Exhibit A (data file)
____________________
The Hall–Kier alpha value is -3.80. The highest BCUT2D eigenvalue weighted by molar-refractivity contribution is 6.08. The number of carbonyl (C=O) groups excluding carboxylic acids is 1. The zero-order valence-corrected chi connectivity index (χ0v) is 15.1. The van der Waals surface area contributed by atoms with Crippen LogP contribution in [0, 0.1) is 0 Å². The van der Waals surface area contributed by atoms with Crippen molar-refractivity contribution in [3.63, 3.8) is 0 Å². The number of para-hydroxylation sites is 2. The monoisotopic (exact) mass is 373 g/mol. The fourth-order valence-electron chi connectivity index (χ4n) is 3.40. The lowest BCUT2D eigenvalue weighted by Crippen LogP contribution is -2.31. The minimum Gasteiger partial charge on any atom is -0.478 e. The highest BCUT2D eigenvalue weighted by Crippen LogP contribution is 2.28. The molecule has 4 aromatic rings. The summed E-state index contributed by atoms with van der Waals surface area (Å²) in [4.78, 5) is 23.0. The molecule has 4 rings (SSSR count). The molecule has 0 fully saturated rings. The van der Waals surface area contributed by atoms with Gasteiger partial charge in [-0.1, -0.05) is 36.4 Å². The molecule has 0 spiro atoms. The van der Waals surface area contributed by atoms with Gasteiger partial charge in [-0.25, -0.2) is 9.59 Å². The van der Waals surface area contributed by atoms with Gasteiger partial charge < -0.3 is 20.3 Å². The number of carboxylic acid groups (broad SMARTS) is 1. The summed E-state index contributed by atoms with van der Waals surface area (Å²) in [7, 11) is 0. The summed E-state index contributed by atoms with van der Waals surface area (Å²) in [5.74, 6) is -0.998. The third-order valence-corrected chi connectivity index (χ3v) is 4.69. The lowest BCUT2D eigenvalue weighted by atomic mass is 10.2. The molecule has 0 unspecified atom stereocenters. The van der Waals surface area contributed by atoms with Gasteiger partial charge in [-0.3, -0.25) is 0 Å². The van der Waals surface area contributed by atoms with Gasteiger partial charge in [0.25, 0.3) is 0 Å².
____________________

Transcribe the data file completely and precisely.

The Hall–Kier alpha value is -3.80. The highest BCUT2D eigenvalue weighted by molar-refractivity contribution is 6.08. The number of carbonyl (C=O) groups excluding carboxylic acids is 1. The zero-order valence-corrected chi connectivity index (χ0v) is 15.1. The van der Waals surface area contributed by atoms with Crippen LogP contribution in [0, 0.1) is 0 Å². The van der Waals surface area contributed by atoms with Crippen molar-refractivity contribution in [3.63, 3.8) is 0 Å². The number of para-hydroxylation sites is 2. The monoisotopic (exact) mass is 373 g/mol. The fourth-order valence-electron chi connectivity index (χ4n) is 3.40. The lowest BCUT2D eigenvalue weighted by Crippen LogP contribution is -2.31. The minimum Gasteiger partial charge on any atom is -0.478 e. The highest BCUT2D eigenvalue weighted by Crippen LogP contribution is 2.28. The molecule has 4 aromatic rings. The summed E-state index contributed by atoms with van der Waals surface area (Å²) in [4.78, 5) is 23.0. The molecule has 4 rings (SSSR count). The molecule has 0 fully saturated rings. The van der Waals surface area contributed by atoms with Gasteiger partial charge in [-0.1, -0.05) is 36.4 Å². The molecule has 0 spiro atoms. The van der Waals surface area contributed by atoms with Gasteiger partial charge in [-0.25, -0.2) is 9.59 Å². The van der Waals surface area contributed by atoms with Gasteiger partial charge < -0.3 is 20.3 Å². The number of carboxylic acid groups (broad SMARTS) is 1. The summed E-state index contributed by atoms with van der Waals surface area (Å²) in [7, 11) is 0. The summed E-state index contributed by atoms with van der Waals surface area (Å²) in [5.74, 6) is -0.998. The third-order valence-corrected chi connectivity index (χ3v) is 4.69. The lowest BCUT2D eigenvalue weighted by atomic mass is 10.2. The molecule has 0 unspecified atom stereocenters. The van der Waals surface area contributed by atoms with Gasteiger partial charge in [-0.3, -0.25) is 0 Å². The van der Waals surface area contributed by atoms with Gasteiger partial charge in [0.25, 0.3) is 0 Å².